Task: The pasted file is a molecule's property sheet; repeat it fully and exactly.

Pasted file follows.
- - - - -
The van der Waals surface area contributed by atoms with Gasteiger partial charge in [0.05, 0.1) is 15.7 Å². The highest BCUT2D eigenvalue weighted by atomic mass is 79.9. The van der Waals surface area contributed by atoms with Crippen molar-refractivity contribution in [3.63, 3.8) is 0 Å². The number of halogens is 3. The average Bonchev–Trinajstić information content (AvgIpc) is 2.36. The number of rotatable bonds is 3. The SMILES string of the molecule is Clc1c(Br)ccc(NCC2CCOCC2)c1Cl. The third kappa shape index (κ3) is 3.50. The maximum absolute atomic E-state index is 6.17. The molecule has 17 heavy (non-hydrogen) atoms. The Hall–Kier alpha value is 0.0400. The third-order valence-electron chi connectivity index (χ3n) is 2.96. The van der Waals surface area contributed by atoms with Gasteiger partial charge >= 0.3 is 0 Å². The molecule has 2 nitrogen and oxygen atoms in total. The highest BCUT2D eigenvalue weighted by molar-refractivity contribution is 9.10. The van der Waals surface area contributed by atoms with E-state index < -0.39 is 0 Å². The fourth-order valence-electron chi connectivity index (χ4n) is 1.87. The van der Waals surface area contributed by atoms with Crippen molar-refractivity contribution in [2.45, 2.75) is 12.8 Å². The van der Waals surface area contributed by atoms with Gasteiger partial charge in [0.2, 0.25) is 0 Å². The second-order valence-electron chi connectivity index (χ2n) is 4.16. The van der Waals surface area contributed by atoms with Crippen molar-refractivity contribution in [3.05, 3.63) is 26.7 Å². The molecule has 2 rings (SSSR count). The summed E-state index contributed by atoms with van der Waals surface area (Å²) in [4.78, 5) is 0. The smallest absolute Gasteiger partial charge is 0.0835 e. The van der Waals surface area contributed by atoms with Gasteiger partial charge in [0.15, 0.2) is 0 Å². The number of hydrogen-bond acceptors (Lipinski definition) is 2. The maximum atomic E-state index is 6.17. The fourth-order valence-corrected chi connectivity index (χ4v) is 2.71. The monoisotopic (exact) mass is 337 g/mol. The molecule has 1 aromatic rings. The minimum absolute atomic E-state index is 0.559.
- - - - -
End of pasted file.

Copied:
The van der Waals surface area contributed by atoms with Gasteiger partial charge in [0.05, 0.1) is 15.7 Å². The highest BCUT2D eigenvalue weighted by atomic mass is 79.9. The van der Waals surface area contributed by atoms with Crippen molar-refractivity contribution in [3.63, 3.8) is 0 Å². The number of halogens is 3. The average Bonchev–Trinajstić information content (AvgIpc) is 2.36. The number of rotatable bonds is 3. The SMILES string of the molecule is Clc1c(Br)ccc(NCC2CCOCC2)c1Cl. The third kappa shape index (κ3) is 3.50. The maximum absolute atomic E-state index is 6.17. The molecule has 17 heavy (non-hydrogen) atoms. The Hall–Kier alpha value is 0.0400. The third-order valence-electron chi connectivity index (χ3n) is 2.96. The van der Waals surface area contributed by atoms with Gasteiger partial charge >= 0.3 is 0 Å². The molecule has 2 nitrogen and oxygen atoms in total. The highest BCUT2D eigenvalue weighted by molar-refractivity contribution is 9.10. The van der Waals surface area contributed by atoms with E-state index < -0.39 is 0 Å². The fourth-order valence-electron chi connectivity index (χ4n) is 1.87. The van der Waals surface area contributed by atoms with Crippen molar-refractivity contribution in [2.45, 2.75) is 12.8 Å². The van der Waals surface area contributed by atoms with Gasteiger partial charge in [0.2, 0.25) is 0 Å². The second-order valence-electron chi connectivity index (χ2n) is 4.16. The van der Waals surface area contributed by atoms with Crippen molar-refractivity contribution in [3.05, 3.63) is 26.7 Å². The molecule has 2 rings (SSSR count). The summed E-state index contributed by atoms with van der Waals surface area (Å²) in [4.78, 5) is 0. The smallest absolute Gasteiger partial charge is 0.0835 e. The van der Waals surface area contributed by atoms with Gasteiger partial charge in [0.15, 0.2) is 0 Å². The number of hydrogen-bond acceptors (Lipinski definition) is 2. The maximum atomic E-state index is 6.17. The fourth-order valence-corrected chi connectivity index (χ4v) is 2.71. The monoisotopic (exact) mass is 337 g/mol. The molecule has 1 aromatic rings. The minimum absolute atomic E-state index is 0.559.